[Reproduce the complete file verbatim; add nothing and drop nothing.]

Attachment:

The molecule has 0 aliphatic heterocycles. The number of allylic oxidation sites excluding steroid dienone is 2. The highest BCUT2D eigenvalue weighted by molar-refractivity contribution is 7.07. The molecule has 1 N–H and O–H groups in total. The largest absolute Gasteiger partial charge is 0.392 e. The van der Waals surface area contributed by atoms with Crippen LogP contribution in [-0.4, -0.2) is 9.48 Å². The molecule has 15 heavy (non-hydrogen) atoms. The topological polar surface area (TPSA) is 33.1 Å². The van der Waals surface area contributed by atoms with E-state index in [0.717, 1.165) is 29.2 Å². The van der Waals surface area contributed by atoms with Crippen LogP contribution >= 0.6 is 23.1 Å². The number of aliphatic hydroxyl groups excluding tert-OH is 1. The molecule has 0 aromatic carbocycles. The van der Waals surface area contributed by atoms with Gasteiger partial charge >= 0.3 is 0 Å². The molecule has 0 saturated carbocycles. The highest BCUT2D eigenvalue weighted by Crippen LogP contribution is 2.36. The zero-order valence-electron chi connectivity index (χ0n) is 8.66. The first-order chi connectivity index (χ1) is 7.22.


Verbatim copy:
The molecule has 0 aliphatic heterocycles. The number of allylic oxidation sites excluding steroid dienone is 2. The highest BCUT2D eigenvalue weighted by molar-refractivity contribution is 7.07. The molecule has 1 N–H and O–H groups in total. The largest absolute Gasteiger partial charge is 0.392 e. The van der Waals surface area contributed by atoms with Crippen LogP contribution in [-0.4, -0.2) is 9.48 Å². The molecule has 15 heavy (non-hydrogen) atoms. The topological polar surface area (TPSA) is 33.1 Å². The van der Waals surface area contributed by atoms with E-state index in [0.717, 1.165) is 29.2 Å². The van der Waals surface area contributed by atoms with Crippen LogP contribution >= 0.6 is 23.1 Å². The number of aliphatic hydroxyl groups excluding tert-OH is 1. The molecule has 0 aromatic carbocycles. The van der Waals surface area contributed by atoms with Gasteiger partial charge >= 0.3 is 0 Å². The molecule has 0 saturated carbocycles. The highest BCUT2D eigenvalue weighted by Crippen LogP contribution is 2.36. The zero-order valence-electron chi connectivity index (χ0n) is 8.66. The first-order chi connectivity index (χ1) is 7.22.